unto it Our word ‘Be’ – and it is.” The command “Be!” is the word of God which comes from Her divine breath. According to Ibn Arabi, the great Sufi philosopher, as letters are formed with human breath, creation emerges through divine breath. All of creation is the embodiment of this breath. This makes duality impossible. Kenan Rifai, a 20th century Sufi master, explains in his commentary on Rumi’s Masnavi: “A human being has two kinds of soul. The first one exists in the other sentient beings, which is the life force that keeps them alive. It is called the animalistic soul. However, in a human being exists another soul which is unique to him and this is the divine essence. This soul is not impermanent like the first one but it is permanent. The second soul is a kernel made of divine light and potency and it is not visible to the eye. This essence can be also called the breath of God manifested in the human being. The famous Sufi poet Yunus Emre says ‘There is another me inside me’ and this is the divine soul we are talking about.” Sufis generally use the symbol of wind for the Divine Breath. The Prophet Mohammad said: “Do not curse the wind because it is the breath of God.” Of course this means we need to respect and honour nature and its forces, while on a deeper level we can understand the wind as the breath of creation. It helps flowers to be pollinated in spring and wakes nature up from deep sleep. Therefore we can say that winds are the breath of God giving life to nature. Other than that, when a human being breathes in and out, wind is blowing through his/her body. Sufis define breath as a mildly blowing wind. If we keep in mind that Sufism is the art of becoming a real human being by realizing our true self, the wind circulating in us serves spiritual growth. In that case, what is the nature of this wind? When this breath moves in us freely without being limited or held back, it opens space and gives us relief. Surah Al-Inshirah helps us understand this better by saying: “Did We not expand for you, [O Muhammad], your breast? And We removed from you your burden which had weighed upon your back and raised high for you your repute. For indeed, with hardship [will be] ease. Indeed, with hardship [will be] ease.” (REFERENCE)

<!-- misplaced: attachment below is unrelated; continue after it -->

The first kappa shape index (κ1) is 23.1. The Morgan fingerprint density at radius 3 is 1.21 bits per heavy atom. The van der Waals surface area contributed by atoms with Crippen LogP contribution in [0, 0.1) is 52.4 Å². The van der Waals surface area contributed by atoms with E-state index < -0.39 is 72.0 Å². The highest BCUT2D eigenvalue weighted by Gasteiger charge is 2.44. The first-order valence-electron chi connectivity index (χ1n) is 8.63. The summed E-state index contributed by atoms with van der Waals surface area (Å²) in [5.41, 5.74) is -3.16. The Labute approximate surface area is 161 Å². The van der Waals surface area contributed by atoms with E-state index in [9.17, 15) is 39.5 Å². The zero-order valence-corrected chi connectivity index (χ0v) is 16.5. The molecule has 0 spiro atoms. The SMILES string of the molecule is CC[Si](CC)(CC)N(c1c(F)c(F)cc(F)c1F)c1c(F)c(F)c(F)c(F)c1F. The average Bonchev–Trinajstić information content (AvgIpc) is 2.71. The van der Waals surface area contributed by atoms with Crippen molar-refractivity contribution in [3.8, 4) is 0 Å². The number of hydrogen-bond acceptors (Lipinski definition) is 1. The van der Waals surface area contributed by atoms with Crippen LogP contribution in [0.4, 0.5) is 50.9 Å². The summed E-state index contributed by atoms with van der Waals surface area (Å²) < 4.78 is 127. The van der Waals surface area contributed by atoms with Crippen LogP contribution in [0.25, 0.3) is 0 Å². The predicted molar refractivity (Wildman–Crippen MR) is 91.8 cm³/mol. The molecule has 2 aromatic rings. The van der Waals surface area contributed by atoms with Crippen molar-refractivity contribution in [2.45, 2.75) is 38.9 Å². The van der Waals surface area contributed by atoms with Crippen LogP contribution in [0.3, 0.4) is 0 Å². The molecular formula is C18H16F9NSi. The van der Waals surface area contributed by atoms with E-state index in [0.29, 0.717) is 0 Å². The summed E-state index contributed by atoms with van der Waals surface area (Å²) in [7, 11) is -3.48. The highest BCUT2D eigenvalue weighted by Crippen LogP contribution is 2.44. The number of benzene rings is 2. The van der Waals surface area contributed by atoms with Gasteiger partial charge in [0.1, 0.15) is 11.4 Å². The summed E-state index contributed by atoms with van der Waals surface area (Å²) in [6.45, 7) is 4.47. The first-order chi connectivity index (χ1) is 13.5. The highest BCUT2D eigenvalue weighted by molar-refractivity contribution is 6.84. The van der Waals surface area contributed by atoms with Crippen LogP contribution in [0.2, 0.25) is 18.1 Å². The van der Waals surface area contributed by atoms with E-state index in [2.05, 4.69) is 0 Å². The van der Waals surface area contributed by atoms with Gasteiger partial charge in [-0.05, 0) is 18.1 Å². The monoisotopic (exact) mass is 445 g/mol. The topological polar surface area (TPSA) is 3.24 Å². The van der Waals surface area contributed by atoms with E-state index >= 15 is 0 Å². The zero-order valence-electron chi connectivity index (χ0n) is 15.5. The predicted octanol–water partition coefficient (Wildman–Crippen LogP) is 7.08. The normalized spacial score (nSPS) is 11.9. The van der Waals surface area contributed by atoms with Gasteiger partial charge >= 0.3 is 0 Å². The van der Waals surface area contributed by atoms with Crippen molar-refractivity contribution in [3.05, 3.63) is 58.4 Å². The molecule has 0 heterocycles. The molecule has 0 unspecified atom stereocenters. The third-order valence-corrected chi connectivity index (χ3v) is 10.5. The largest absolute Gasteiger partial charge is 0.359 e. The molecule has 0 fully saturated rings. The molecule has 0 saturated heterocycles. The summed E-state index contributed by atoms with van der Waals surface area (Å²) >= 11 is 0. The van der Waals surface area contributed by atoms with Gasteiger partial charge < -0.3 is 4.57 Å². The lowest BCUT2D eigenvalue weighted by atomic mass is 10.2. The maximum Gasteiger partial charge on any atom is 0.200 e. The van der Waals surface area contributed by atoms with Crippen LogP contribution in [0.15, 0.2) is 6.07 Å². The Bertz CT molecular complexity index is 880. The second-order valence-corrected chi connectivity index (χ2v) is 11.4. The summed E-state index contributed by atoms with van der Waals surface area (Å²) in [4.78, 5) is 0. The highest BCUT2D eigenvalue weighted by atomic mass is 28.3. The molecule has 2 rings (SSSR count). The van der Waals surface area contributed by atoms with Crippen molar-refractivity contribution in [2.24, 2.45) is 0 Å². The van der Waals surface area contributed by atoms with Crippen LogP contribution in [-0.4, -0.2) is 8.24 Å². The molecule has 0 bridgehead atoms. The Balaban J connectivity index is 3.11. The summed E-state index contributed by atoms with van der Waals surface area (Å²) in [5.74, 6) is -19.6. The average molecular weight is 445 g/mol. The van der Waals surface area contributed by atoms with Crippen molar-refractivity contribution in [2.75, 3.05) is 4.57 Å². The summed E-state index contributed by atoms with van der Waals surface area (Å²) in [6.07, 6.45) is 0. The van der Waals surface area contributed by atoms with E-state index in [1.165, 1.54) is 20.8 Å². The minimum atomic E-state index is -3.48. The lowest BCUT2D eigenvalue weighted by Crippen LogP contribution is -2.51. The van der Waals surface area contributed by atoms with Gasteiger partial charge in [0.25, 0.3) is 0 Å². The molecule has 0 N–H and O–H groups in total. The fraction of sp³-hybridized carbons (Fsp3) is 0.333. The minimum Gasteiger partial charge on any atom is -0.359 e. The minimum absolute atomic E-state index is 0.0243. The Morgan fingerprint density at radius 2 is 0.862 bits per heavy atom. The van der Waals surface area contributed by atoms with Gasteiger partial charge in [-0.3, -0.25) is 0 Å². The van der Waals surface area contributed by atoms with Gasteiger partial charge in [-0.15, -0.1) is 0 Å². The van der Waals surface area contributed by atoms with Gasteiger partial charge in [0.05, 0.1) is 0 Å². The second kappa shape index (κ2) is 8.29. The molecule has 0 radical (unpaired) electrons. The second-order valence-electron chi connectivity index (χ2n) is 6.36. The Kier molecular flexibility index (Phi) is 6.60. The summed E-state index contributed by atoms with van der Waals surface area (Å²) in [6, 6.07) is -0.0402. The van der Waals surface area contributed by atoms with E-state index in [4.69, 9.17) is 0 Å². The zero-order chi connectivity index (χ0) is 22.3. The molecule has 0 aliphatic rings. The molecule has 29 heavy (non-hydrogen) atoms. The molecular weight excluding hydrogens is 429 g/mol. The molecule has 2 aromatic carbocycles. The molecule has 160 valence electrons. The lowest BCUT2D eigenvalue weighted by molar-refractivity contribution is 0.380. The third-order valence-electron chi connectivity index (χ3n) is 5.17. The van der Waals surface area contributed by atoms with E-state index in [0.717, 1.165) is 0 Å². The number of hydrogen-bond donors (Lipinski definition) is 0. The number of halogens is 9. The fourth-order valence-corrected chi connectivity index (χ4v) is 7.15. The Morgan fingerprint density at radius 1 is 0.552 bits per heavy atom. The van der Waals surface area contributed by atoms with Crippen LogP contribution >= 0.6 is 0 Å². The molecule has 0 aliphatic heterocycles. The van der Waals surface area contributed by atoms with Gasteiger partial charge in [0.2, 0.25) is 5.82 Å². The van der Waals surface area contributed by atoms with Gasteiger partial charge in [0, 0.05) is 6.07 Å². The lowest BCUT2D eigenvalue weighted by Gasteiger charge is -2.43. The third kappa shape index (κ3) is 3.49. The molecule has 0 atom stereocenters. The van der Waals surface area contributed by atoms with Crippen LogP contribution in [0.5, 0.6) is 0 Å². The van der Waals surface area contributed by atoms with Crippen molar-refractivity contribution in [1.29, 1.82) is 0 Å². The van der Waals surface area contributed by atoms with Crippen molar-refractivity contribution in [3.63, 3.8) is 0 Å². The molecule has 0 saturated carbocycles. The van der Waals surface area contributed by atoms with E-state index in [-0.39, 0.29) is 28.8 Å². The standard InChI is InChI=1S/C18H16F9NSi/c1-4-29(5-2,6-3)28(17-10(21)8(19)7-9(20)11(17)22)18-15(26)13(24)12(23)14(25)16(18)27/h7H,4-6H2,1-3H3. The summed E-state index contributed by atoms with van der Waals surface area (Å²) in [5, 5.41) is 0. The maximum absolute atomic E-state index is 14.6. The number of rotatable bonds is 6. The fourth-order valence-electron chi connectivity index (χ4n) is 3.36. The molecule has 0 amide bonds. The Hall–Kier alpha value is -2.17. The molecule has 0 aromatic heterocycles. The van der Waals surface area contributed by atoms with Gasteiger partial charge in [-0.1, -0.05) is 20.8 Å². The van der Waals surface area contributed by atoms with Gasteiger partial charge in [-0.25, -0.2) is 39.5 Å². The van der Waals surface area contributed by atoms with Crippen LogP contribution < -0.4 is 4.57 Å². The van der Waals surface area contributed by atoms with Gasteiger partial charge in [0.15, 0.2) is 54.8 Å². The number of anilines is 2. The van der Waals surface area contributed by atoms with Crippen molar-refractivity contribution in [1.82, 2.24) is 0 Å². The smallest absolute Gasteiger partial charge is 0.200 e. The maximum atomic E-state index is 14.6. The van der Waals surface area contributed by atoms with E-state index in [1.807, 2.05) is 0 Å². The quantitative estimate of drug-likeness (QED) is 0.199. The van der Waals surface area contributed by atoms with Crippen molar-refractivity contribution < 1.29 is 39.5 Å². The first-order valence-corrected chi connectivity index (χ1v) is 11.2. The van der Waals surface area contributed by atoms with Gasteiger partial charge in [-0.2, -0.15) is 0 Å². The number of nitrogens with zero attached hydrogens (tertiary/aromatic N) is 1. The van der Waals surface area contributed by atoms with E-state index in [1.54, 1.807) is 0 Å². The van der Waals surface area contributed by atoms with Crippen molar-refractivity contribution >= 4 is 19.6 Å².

If the Divine Breath is indeed creating every second and manifesting itself on different levels, it means that when I am receptive and willing to host these manifestations unfolding in me, through me and all around me, I am aligned with the flow of things. I expand. My life expands. However, when I resist to the manifestations by trying to impose my own scenarios of how things should unfold, then I feel a burden on my body. My breath is restrained and challenges follow. Inshirah, the name of the above-qouted surah, means “to expand, open up, to rejoice.” When the winds of life in us can move around freely and when we are connected to our breath, we open ourselves to the Divine as It manifests itself every second. I re-connect with my divine essence in this way and an intimate love relationship is founded on this ground. From this space, I am able to love every creature with each breath I take. Then it is not “me” anymore who loves, but the Divine loving through me.